Hendrick said Earnhardt’s absence has not affected sponsorship for 2017. Alex Bowman and four-time Cup champion Jeff Gordon shared the ride in the No. 88 Chevrolet. Bowman will start in Sunday’s Cup finale. The 23-year-old Bowman has three top-10 finishes in nine starts and has been solid in a fill-in basis. Bowman’s Cup future is unclear.

    Hendrick said Bowman was "helpless in a lot of ways" in finding a ride for next season.

    It's not clear when Earnhardt was injured. He was in crashes at Michigan on June 12 and Daytona on July 2, and his symptoms originally led Earnhardt to believe his problem was allergy or sinus related. He raced at Kentucky on July 9 not feeling well, and when his condition didn't improve, he saw a neurological specialist who diagnosed concussion-like symptoms.

    Rick Hendrick: Dale Jr. 'on track' for Daytona 500

    Team owner Rick Hendrick shed light Friday on Dale Earnhardt Jr.'s timetable to return to NASCAR competition, saying he anticipated his driver to be on pace to compete in the 2017 Daytona 500.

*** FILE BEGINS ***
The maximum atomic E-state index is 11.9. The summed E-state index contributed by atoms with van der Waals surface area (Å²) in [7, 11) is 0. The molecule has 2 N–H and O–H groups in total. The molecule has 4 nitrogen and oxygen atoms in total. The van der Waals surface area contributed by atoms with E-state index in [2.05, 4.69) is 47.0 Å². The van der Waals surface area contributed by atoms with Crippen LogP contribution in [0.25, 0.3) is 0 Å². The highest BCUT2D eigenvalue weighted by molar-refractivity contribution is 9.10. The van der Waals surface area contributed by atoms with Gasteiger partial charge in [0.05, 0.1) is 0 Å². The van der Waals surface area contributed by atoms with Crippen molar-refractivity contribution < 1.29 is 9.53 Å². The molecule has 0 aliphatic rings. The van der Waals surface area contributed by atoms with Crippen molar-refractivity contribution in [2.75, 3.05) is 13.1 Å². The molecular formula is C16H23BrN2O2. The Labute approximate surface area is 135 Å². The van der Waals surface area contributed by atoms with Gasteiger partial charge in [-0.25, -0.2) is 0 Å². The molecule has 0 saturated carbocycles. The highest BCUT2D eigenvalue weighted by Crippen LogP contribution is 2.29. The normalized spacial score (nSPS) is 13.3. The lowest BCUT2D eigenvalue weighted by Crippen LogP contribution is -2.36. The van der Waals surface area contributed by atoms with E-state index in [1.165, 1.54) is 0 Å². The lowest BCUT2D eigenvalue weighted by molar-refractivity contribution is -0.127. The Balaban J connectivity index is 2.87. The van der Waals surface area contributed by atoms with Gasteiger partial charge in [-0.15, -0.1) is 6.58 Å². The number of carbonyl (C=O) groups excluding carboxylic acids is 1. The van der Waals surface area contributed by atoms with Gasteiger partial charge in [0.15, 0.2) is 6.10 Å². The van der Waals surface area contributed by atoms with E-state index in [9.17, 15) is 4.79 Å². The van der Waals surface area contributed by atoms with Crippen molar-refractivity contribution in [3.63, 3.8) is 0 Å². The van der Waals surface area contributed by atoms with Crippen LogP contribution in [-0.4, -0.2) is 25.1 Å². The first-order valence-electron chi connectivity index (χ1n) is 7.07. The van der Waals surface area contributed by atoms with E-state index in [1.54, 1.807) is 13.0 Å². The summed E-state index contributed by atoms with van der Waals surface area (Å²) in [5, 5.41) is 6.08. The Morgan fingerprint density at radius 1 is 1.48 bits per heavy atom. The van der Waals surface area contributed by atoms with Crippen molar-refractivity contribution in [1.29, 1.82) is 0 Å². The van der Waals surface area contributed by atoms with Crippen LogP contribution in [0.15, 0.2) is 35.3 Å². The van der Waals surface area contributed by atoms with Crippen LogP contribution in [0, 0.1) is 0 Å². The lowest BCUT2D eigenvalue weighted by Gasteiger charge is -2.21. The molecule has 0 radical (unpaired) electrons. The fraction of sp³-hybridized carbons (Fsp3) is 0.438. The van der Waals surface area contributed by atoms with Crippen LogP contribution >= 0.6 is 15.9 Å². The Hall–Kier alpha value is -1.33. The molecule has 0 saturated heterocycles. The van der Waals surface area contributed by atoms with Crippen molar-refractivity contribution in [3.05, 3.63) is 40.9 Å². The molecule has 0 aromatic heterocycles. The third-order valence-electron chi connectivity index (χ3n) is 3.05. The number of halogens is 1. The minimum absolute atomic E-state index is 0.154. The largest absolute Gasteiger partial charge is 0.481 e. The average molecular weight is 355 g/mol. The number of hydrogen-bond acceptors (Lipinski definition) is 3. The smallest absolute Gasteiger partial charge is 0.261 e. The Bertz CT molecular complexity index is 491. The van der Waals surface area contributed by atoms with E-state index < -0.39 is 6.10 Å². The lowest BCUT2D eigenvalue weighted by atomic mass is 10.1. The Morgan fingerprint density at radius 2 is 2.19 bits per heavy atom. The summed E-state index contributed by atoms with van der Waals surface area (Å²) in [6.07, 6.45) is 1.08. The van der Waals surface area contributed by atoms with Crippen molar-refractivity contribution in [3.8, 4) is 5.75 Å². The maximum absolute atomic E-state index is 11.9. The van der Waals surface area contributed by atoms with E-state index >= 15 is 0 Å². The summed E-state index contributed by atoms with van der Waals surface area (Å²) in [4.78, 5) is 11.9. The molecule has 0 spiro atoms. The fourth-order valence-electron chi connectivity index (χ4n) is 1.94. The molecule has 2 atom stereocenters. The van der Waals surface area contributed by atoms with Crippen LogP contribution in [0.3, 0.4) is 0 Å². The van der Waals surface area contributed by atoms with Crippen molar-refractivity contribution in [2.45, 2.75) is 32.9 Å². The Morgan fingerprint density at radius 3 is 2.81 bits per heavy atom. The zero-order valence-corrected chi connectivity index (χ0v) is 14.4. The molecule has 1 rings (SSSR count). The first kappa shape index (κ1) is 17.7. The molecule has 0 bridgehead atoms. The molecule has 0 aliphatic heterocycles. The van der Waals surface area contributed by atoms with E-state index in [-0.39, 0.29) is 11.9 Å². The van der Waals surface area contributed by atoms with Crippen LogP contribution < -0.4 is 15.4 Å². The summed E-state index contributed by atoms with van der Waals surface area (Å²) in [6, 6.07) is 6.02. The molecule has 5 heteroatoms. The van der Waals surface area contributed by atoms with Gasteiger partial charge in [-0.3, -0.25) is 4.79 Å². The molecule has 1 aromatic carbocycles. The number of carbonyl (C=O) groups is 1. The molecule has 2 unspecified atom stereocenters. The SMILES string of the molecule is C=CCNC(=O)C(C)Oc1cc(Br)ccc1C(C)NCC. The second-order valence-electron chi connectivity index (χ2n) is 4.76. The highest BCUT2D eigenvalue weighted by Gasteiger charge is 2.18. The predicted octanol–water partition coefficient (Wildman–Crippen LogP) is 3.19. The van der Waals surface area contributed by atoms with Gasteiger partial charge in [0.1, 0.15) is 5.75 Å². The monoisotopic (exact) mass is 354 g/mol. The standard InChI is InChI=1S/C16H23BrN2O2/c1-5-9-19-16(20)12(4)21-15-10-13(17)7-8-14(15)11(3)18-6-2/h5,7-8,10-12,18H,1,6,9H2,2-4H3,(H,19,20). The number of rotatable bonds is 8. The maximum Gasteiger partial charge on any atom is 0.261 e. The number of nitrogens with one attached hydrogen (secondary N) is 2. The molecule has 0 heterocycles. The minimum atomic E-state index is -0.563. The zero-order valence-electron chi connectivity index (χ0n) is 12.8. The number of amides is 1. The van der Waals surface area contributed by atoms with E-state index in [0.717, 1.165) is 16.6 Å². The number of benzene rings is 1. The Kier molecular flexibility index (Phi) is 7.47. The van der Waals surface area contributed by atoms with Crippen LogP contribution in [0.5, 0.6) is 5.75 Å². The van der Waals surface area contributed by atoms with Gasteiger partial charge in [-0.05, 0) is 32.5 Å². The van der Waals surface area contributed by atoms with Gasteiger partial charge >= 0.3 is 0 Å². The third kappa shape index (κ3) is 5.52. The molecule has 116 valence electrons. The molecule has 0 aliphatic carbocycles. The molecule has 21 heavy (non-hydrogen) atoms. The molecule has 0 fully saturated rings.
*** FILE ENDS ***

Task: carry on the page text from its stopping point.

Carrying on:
Earnhardt Jr., 42, has been sidelined from the Hendrick Motorsports No. 88 Chevrolet since July with concussion-like symptoms.

    "I think sometime in December the doctor's going to give him the final clearance and then we'll get him in a car," Hendrick said Friday after a news conference with the Sprint Cup Championship 4 car owners at Homestead-Miami Speedway. "He feels great. Everything's on track. I mean, every step that we supposedly need to go through, we've gone through, and I don't see anything holding us back.

    "He sent me a text the other day that he was excited and waiting for Daytona. I think we've just got a couple more hurdles to clear."

    Earnhardt Jr. pulled over for speeding to NASCAR race at Texas

    Dale Earnhardt Jr. is still driving fast, even though he has been sidelined from the NASCAR Sprint Cup Series because of a concussion.

    Earnhardt was pulled over for speeding while driving to Texas Motor Speedway on Sunday morning before the AAA Texas 500.

    His fiancee, Amy Reimann, who was in the car with him, posted a picture on Twitter of a police officer writing out a warning for NASCAR’s most popular driver. According to her tweet, Earnhardt didn’t get ticketed. She didn’t say how fast he was going.

    @Amy_Reimann : My little speed racer. #WheelingIt #warning

    Earnhardt first began experiencing concussion-like symptoms in late July, and said in September he would miss the rest of the season. He plans to be back in No. 88 Chevrolet for Hendrick Motorsports for the start of next season at the Daytona 500.